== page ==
This terribly-titled omnibus film collects four shorts from directors from four East Asian countries commissioned by the Hong Kong Film Festival. The films are much longer than the ones in the other collection I’ve seen here, 10 + 10, running about 20-30 minutes each. Also unlike that film, there doesn’t seem to be a real unifying theme behind the works (“Beautiful” is not a theme, and even if it was, it’s a stretch to apply it to a couple of these). The first film, You are More than Beautiful comes from South Korean director Kim Tae-Young. A variation on the plot of Buffalo 66, it’s about a guy who picks up a girl (a hooker?) to pass off to his father as his fiancée. Unlike Vincent Gallo’s film, however, the father is dying and when the couple arrive at his hospital he’s in a coma. The guy pays the manic pixie girl off, but she sneaks back into the father’s hospital room, packed to the gills with similarly dying old men, and starts talking to him. Then she bursts into an impromptu aria from a Korean opera. It’s silly, but it totally worked for me. I’m a sucker for these kooky girls that break into song. Kim’s direction is crisp and unassuming. I’m curious to see one of his features.
The second short in the film is easily the highest profile, Walker by Tsai Ming-liang, his first film since Visage, which I saw back at VIFF 2009 (and which my wife almost walked out of). It’s been awhile since then and I don’t quite remember how it ends, but apparently Lee Kang-sheng, the star and main character of all Tsai’s films, is now a monk, and this film is the chronicle of his walking, very, very, verrrrrry slowly through the city. It starts with him exiting, one minute movement at a time from a stone staircase, out of the past, into the bustling sidewalk. There follows a series of still shots (Tsai of course doesn’t move the camera) with Lee seemingly in slow motion while the city moves on around him. It’s like the shot in Chungking Express where Tony Leung and Faye Wong are in slow motion at the lunch counter while the passersby move in blurs around them. At first, people don’t seem to be paying much attention to the monk, there’s a scene in a square with a woman pounding something and chanting while passersby take her photograph and ignore the monk in their midst. Later though, there’s a long shot of the monk moving down the street while crowds gather and watch him and, more interestingly to them apparently, photograph Tsai’s camera crew. The space around the monk is open, the crowds keeping their distance as he forms an oasis of stillness in the middle of the city. Later an ice cream truck plays a tinkly version of a Strauss waltz as the monk walks by, decidedly out of time with the tune. One overhead shot includes an apartment window filled with an aquarium, much like the one in Lee’s parents’ apartment in Tsai’s other movies. He’s glimpsed in the space between buses; he moves out of focus past a giant crystal clear advertisement. Occasionally it can be hard to pick him out of a long shot until you realize that he’s the thing that’s not moving. It is, perversely enough, Tsai’s fastest-paced film, the editing more rapid than anything I’ve seen from him before (though the shots are still much longer than the typical film). Eventually, Lee comes to a stop, his path has lead him to a door that prominently declares “No Entry”. Finally he slowly raises his head and slowly takes a bite of the egg mcmuffin he’s been slowly carrying for a day a night and another day. Looks like it tasted great.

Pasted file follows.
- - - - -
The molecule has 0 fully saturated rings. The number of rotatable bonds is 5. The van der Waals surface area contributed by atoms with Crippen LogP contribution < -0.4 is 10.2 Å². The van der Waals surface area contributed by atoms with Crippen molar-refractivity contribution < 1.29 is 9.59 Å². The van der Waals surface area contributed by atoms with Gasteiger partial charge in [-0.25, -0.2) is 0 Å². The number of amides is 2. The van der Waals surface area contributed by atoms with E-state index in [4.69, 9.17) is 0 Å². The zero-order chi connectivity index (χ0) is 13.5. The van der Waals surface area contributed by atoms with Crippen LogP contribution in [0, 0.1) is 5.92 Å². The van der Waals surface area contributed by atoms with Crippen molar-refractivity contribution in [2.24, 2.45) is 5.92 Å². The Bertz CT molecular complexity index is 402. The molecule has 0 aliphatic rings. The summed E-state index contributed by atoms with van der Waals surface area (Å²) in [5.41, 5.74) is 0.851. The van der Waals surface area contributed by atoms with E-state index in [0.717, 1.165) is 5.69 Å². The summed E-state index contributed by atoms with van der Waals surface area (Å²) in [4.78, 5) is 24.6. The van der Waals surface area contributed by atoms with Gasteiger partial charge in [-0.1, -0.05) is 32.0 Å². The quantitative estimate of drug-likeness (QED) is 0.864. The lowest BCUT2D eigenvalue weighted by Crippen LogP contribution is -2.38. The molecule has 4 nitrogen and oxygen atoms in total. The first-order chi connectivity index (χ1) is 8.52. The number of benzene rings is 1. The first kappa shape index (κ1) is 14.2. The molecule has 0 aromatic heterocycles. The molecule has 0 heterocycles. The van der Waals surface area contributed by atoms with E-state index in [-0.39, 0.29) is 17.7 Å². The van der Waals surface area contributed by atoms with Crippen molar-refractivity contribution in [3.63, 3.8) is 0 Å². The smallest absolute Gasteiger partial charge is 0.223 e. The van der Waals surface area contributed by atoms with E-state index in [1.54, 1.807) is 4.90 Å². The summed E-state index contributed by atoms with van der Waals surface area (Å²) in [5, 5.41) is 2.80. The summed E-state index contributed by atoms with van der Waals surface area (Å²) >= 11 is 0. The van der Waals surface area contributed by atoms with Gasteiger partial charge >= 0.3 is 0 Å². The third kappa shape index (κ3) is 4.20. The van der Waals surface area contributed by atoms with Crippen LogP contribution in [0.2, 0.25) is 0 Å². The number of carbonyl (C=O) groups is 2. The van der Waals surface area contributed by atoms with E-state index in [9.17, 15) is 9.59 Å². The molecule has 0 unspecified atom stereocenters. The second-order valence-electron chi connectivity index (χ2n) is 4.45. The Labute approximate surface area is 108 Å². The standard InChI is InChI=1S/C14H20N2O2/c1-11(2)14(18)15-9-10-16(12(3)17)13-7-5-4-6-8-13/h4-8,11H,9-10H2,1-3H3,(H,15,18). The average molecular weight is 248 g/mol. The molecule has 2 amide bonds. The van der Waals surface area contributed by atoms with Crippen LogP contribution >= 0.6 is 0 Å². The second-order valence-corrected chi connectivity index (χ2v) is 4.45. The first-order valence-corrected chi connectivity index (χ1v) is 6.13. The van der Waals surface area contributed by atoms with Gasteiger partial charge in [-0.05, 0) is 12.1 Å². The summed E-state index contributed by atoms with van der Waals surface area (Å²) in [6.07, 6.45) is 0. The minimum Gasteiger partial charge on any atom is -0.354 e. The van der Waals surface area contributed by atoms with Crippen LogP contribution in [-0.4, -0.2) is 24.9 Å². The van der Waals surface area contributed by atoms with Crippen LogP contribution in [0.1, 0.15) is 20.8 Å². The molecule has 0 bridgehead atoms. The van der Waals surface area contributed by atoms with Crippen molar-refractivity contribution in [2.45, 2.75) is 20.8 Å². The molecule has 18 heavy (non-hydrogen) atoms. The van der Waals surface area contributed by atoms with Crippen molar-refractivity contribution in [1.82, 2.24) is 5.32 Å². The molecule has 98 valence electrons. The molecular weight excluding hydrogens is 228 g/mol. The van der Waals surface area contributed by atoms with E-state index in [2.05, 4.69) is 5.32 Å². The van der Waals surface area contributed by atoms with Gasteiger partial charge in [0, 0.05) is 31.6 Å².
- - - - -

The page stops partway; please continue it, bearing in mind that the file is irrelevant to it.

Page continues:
The third film is by Chinese director Gu Changwei and I can’t say I liked it much at all. Seemed to me like a compendium of the worst art house clichés. There’s even a slow motion shot of a cat meowing, like something out of an SNL parody video. Maybe it just had too much going on after Tsai’s sublime minimalism. But the fourth film, My Way, by Hong Kong director Ann Hui, is very sweet. Francis Ng plays a transgender woman about to go in for her operation. We see her going out to the movies, hanging out with her friends and arguing with her ex-wife. There’s a brief flashback to their fight after she figures out her situation, and so a very real sense of relief and joy when she shows up after her operation to wish her well. The subject is an under-discussed one in the Chinese-speaking world, even more so than it is here. But Hui manages to tell this simple, humane story with warmth and, well, beauty.